The special managers named by a court on Monday to oversee Eliezer Fishman’s Jerusalem Economy Corporation shares sought yesterday to have Fishman and allies removed from the company’s board after they arranged a share offering behind the managers’ back.
- Jerusalem Economy Corporation rallies as Fishman, Leumi reach pact
- How bankrupt Israeli tycoon Eliezer Fishman got away with it for so long
Eyal Rosovsky and Ronen Matry, who were appointed at the behest of Bank Leumi, acted after JEC issued 200 million shekels ($51.5 million) in new shares on Wednesday night at a discounted price of 5.55 shekels each. The offering includes 50 million shekels in warrants convertible to shares in the next 12 months at 6.55 shekels each.
As a result the issue, which valued the company at just a fourth of its 1.6-billion-shekel shareholders’ equity, will dilute the Fishman stake to 28% from close to 40%, assuming the warrants are exercised.
“Less than two days after the special managers were appointed, to their surprise the company and its management completely ignored them and acted unilaterally, without any cooperation, warning or knowledge of the special managers or Bank Leumi,” the bank’s attorneys told the court in a petition.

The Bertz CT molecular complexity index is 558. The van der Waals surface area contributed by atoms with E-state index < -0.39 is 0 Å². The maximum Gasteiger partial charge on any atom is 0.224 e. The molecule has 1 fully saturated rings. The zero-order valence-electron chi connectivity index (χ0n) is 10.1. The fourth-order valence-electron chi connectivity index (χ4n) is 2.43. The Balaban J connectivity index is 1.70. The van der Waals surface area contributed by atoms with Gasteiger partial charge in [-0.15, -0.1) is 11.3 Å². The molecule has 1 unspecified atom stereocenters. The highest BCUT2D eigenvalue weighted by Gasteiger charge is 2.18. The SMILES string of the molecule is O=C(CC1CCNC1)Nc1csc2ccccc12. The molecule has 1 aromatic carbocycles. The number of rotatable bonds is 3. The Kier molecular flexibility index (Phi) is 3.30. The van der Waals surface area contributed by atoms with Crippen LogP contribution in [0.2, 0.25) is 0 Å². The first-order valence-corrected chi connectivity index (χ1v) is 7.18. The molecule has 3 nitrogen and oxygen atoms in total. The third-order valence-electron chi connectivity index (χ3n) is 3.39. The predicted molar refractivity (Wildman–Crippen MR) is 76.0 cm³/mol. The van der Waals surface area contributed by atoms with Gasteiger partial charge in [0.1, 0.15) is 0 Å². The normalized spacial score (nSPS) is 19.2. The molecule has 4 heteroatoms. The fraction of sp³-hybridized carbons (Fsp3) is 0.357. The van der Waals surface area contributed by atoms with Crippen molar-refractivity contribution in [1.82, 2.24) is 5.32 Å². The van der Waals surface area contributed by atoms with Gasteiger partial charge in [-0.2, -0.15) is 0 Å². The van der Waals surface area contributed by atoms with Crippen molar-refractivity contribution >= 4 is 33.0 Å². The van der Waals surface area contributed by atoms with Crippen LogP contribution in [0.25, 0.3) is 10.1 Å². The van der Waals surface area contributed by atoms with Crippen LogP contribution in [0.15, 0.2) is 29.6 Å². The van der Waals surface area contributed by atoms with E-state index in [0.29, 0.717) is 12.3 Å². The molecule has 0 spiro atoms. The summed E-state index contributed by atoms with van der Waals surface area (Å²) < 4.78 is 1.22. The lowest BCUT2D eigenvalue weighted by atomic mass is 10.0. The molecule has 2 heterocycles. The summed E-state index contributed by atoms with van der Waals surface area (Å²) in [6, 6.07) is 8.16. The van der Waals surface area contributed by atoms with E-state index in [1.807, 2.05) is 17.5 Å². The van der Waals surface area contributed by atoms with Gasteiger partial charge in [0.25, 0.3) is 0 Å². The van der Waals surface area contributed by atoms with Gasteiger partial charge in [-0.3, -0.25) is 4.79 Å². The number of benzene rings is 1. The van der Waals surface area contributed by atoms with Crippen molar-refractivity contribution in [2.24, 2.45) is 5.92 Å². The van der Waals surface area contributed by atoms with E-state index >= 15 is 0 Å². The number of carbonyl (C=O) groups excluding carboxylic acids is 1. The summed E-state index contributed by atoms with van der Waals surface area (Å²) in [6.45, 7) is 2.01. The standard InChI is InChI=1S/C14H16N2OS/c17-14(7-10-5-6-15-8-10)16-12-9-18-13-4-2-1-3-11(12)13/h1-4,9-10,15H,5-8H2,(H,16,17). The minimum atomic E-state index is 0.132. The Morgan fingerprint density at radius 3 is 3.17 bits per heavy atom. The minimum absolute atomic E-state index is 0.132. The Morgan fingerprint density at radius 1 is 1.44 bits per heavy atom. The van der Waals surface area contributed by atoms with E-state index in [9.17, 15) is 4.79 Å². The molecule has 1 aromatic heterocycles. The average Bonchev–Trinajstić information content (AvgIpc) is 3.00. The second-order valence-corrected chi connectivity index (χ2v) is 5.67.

Rosovsky and Matry were appointed late on Monday in a compromise between Fishman, an embattled businessman with an estimated 4 billion shekels in debts, and Leumi, which seeks to recover as much as it can of the hundreds of millions of shekels he owed the bank. The JEC shares are a key piece of collateral the bank hopes to sell.
The special managers asked the Tel Aviv District Court to remove Fishman and three company directors regarded as close to him — his son Eyal Fishman, daughter Anat Menipaz and Ronit Even. The court gave Fishman until noon tomorrow to respond.
In spite of the storm around JEC, its share closed up 10.6% at 7.30 shekels in Tel Aviv Stock Exchange trading. The company completed a swap of its short-term Series Vav bonds with long-term Series Yod bonds, a move that will help it repay debt through the end of the year. JEC bonds climbed 8%.